Lipetsk fighter-pilot school
The Lipetsk fighter-pilot school (German: Kampffliegerschule Lipezk) was a secret training school for fighter pilots operated by the German Reichswehr at Lipetsk, Soviet Union, now the Lipetsk Air Base. It operated from 1926 to 1933.
Germany, prohibited by the Treaty of Versailles to operate an air force, was able to find alternative means to continue training and development for the future Luftwaffe. Apart from Lipezk, Germany also operated a tank school, the Panzerschule Kama (1926–33) and a gas warfare school, the Gas-Testgelände Tomka (1928–31) in the Soviet Union.
The Treaty of Versailles, signed on 28 June 1919, prohibited Germany from operating any form of air force after the country had lost the First World War. Initially, it also prohibited the production and import of any form of aircraft in the country. In 1922, the clause on civilian aircraft was dropped and Germany was able to produce planes again, followed in 1923 with the country regaining control of its airspace. The operation or production of aircraft for military means was however still prohibited.
The German military, the Reichswehr, was well aware of the value of air warfare and was determined not to fall too far behind in knowledge and training. For this purpose alternative means, outside Germany, were explored.
Initially, Germany was unwilling to break the Treaty of Versailles. This attitude changed however in 1923, when French and Belgian troops occupied the Ruhr area after Germany defaulted on its reparations. In light of the events of the Ruhrkampf, the German Army ordered 100 new aircraft from Fokker in the Netherlands, among them 50 newly developed Fokker D.XIIIs. Additionally, the German Navy had also ordered a small number of planes.
With the end of the Ruhrkampf in September, Germany was at a loss as how to proceed with the ordered planes which were due for delivery in 1924. At this stage, the Soviet Union was approached, and showed an interest in Germany developing aircraft in the country; the German manufacturer Junkers had already been operating a production facility for military aircraft near Moscow since 1923.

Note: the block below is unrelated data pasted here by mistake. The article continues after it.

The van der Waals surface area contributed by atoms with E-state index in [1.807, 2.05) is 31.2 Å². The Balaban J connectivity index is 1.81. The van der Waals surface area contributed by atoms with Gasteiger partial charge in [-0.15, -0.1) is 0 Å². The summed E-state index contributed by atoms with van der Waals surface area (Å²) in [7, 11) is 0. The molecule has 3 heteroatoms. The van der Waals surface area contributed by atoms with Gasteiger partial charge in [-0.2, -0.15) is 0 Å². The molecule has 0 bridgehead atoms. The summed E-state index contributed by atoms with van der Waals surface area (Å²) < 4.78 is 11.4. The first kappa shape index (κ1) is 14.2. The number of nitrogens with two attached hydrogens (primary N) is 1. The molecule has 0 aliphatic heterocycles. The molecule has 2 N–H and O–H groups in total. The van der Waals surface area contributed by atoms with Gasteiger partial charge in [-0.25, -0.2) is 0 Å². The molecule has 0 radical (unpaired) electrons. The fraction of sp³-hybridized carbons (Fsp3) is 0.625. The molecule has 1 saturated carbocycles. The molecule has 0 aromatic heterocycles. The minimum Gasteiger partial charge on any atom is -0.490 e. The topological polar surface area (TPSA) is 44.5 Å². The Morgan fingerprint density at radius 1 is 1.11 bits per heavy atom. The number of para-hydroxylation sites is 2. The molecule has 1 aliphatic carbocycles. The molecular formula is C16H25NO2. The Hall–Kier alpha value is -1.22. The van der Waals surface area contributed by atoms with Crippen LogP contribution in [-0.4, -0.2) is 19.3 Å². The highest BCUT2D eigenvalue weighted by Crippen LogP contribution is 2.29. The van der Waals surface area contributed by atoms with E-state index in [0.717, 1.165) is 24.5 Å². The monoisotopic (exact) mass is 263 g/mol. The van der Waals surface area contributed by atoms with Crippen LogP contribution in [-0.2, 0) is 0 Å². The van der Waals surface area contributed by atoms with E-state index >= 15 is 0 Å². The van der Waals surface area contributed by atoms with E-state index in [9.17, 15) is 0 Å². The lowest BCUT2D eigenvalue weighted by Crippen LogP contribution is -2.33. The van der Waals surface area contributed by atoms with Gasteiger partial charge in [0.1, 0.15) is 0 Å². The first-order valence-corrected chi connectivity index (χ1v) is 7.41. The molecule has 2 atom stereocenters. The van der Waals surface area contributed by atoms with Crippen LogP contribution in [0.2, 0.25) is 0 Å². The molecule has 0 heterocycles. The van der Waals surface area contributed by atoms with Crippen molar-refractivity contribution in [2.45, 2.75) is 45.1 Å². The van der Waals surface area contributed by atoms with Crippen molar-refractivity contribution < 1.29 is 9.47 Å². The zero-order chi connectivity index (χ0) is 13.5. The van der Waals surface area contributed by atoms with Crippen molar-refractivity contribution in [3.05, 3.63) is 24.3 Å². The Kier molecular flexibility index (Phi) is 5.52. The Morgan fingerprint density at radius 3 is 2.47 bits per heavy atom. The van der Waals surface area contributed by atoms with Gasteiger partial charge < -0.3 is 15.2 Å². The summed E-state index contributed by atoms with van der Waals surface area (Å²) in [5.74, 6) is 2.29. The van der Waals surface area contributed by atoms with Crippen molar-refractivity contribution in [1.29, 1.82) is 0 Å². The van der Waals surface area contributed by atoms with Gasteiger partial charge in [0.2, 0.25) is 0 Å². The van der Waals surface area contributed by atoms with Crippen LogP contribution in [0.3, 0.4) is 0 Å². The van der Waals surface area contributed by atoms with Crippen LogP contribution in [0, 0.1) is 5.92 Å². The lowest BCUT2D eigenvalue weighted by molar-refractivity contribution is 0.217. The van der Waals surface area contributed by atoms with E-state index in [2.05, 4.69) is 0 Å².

In June 1924, retired Colonel Hermann von der Lieth-Thomsen became a permanent representative of the Reichswehr's Truppenamt, the secret General Staff of the German Army, in Moscow. At the same time, seven German instructors were sent to the Red Air Force. On 15 April 1925, Lieth-Thomsen signed a contract to establish a German fighter-pilot school at Lipetsk.
Extensive works were required at Lipetsk to prepare for the German fighter-pilot school. In June 1925, the base was ready for flights to be undertaken but training of German pilots was only possible from spring 1926 onwards. The new school, up until its closure, trained 120 fighter pilots and a large number of ground personnel who, in turn, were able to be used as instructors when the new German Luftwaffe was formed in 1935. The facilities were also used to train Soviet pilots and to develop new bombing targeting methods. In an average summer, 140 German personnel were at Lipetsk, a number that was reduced to 40 in winter. Additionally, 340 Soviet personnel were employed, with an annual budget of 4 million Reichsmark.
In the early 1930s, the political situation for the flight school began to change. The Soviet Union opened itself to the West while Germany attempted a closer approach to France. Additionally, the Soviets were unhappy about the lack of development carried out at the school.
In December 1932, Germany achieved being viewed as an equal at the Geneva Conference, making the fighter school somewhat unnecessary. With the rise of the Nazis to power in January 1933, the ideological gap between fascist Germany and the communist Soviet Union became too large and the fighter school at Lipetsk was closed on 15 September 1933.
- Geheimvertrag mit der Roten Armee (German) Der Spiegel: Secret contracts with the Red Army, accessed 1 July 2011
- Lipezk. Die geheime Fliegerschule und Erprobungsstätte der Reichswehr in der Sowjetunion (German) German Federal Archives, accessed 1 July 2011
- Schulterschluss mit Moskau (German) Der Spiegel: Solidarity with Moscow, accessed 1 July 2011